Portrait of Naod Lemma, the artists collective behind Daregot

Fast Forward: Behind the scenes with Naod Lemma

At Little Sun, we believe in the power of the arts to raise climate change awareness and help us imagine a more sustainable future in which everyone thrives. This is why we’re delighted to present you Fast Forward, a series of short films created by artists from Ethiopia, Senegal, and the United States and featuring over 300 global voices. 

By offering open, intimate dialogue and creating accessible stories, Fast Forward aims to show that global, collectivized action against climate change is possible. 

To better understand the motivation of artists to address the global energy crisis through their work, we interviewed Ezra Wube, Ghost of a Dream, Naod Lemma, Jessica Segall, and Selly Raby Kane, all part of the Fast Forward project, and discussed the role of art to light the way toward a more just and sustainable future.

Today, we meet you with Naod Lemma, the artist behind Daregot.

Naod Lemma is a photographer and filmmaker based in Ethiopia. As a child, he grew up in Merkato, a neighbourhood that is also home to a famous street market in Addis Ababa, and this has influenced his work on almost every level. In his projects, he depicts a society going through deep transformations by capturing ordinary, almost invisible details of his city and the way people inhabit it. 

Fast Forward’s film Daregot follows a family living off of the electrical grid in rural Ethiopia as they prepare and eat dinner in darkness. Following the meal, Naod screens footage of world leaders discussing climate change and energy poverty. The project demonstrates the stark and unsettling disconnect between decision makers and the people their decisions impact as well as the need to center marginalized communities to create a climate just future.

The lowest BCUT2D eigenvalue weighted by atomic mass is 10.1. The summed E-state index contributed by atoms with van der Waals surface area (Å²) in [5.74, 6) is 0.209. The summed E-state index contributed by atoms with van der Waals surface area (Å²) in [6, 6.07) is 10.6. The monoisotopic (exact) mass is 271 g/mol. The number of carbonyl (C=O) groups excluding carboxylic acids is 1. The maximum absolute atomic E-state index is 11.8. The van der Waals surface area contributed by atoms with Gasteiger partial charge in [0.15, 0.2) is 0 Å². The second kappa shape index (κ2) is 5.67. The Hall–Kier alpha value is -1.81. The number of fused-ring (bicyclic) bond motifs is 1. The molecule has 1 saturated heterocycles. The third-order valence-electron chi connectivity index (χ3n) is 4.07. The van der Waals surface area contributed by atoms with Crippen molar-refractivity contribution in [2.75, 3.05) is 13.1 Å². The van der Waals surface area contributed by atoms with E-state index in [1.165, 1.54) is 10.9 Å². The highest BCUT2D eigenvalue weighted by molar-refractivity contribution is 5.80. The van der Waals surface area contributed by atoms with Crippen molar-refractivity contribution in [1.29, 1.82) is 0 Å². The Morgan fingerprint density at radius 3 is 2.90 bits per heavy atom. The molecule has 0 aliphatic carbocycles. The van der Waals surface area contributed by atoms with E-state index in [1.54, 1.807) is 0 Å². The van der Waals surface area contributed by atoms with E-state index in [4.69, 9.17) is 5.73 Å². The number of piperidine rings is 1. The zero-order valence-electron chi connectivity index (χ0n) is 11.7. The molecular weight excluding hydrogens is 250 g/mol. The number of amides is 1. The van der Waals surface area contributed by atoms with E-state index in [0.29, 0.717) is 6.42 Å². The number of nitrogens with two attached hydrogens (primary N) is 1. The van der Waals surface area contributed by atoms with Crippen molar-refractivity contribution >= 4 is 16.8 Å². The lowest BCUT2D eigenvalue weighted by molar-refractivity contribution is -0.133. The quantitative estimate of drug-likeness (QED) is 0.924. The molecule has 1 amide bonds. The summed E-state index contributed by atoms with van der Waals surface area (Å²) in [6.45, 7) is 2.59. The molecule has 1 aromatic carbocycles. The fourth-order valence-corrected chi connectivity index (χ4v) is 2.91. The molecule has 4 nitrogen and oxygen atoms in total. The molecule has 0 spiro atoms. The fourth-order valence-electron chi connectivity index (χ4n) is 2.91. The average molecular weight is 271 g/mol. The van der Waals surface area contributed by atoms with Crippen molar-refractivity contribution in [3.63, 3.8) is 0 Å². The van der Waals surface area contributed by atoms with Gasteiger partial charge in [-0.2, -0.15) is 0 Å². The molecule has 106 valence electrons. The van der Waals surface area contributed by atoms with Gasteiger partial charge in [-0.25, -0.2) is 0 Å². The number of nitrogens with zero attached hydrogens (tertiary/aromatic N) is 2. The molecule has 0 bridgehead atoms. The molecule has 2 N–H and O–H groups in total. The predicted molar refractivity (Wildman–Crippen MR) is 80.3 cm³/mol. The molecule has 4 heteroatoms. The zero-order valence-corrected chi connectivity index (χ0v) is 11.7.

LS: What motivated you to be part of Little Sun’s Fast Forward project?

Little Sun’s Fast Forward project is a continuation of my portrait photography project “Ordinary Existence” and my interest in multi-channel video and traditional documentary projects, especially my latest short-documentary, “WAX & GOLD,” commissioned by Ethiopia’s national TV, which tells the story of a countryside family affected by the lack of electricity. 

LS: Can you describe the main focus of your film?

In the short documentary film project, I explored the paradoxical relationship between decision makers and societies in the lowest structure of the economy, specifically in terms of energy access. This film also foreshadows how seemingly unrelated decisions of global leaders force people to migrate and even enter war.

LS: Why did you choose to explore this subject? Did anything, in particular, inspire you?